Showroom Living

Showroom Living

On our way to New York City for our trip to Bolivia, the guys happened to be talking cars and trucks. Surprised, right? Well, not just any ordinary car or truck. We were talking about the ones guys buy from showroom floors. How about a truck with a price tag over $110,000 with a carpeted bed? As one of the guys said, “What are you supposed to do with that?”
Great question! With the exquisite artistry invested into the Tabernacle, Bezaleel and Aholiab, left an indelible mark of what God can do through people who are ready to serve. By yielding their talents, God was able to use them, and their craftsmanship would point generations of Israelites to God. By choosing to glorify God, they were useful. 
Jesus reveals his motivation for ministry in the prayer for his disciples in John 17. Leading to his crucifixion, he could have stopped short of completing the mission. Hadn’t he done enough on earth? He had made the blind to see, the lame to walk, the lungs of the dead breathe life again. However, to truly glorify the Father required a reckless abandonment of self. As one song describes it, Christ was broken, spilled out, and used up. 
Paul craved the good thing the Lord would accomplish in him. His confidence was based in the faithfulness of God. Whether it was to preach the gospel in or out of bonds, Paul was willing to be used. Whether others preached Christ in support of Paul or to spite him, Paul was willing to be a sacrifice offered for the glory of God. “Whether it be by life, or by death…so now also Christ shall be magnified in my body” (Philippians 1:20).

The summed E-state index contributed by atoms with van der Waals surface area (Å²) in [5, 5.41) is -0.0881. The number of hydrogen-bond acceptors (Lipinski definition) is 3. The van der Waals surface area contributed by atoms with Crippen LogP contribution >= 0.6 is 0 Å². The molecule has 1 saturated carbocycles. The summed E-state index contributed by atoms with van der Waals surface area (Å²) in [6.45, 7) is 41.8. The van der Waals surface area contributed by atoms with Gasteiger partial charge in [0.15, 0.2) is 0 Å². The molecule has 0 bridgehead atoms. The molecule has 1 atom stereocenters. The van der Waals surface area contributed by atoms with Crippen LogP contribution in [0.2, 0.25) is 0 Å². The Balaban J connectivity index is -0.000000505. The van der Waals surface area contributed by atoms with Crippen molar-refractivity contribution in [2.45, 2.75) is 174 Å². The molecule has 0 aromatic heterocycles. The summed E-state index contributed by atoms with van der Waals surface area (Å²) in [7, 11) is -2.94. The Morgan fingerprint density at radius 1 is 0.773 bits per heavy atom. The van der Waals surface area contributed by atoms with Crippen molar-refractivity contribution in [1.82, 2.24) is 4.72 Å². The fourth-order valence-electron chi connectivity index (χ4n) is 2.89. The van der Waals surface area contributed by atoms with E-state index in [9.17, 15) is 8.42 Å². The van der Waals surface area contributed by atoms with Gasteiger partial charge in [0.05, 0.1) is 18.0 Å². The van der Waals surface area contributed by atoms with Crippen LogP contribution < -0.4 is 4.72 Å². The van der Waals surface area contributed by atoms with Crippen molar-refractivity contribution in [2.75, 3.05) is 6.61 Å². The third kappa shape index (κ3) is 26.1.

These three examples are only a sample of the lives throughout history who have refused showroom living. C. T. Studd described this way of life in his booklet entitled The Chocolate Soldier: “They dissolve in water and melt at the smell of fire. ‘Sweeties’ they are! Bonbons, lollipops! Living their lives on a glass dish or in a cardboard box, each clad in his soft clothing, a little frilled white paper to preserve his dear little delicate constitution.”
Ouch! What we need to decide is whether we will live a life with the illusion of usefulness or not. The illusion of usefulness is the body of a truck, but with carpet in the bed. You are not interested in using such a vehicle for labor. “In all labour there is profit” but simply talking about it doesn’t add up to much. Truly showroom living is “the folly of fools” which is an illusion. The wise understands his way. 
What sort of life are you living? Are you living the illusion of usefulness, or are you engaged in a daily labor to point others to God. 
“That they may see your good works, and glorify your Father which is in heaven” (Matthew 5:16).

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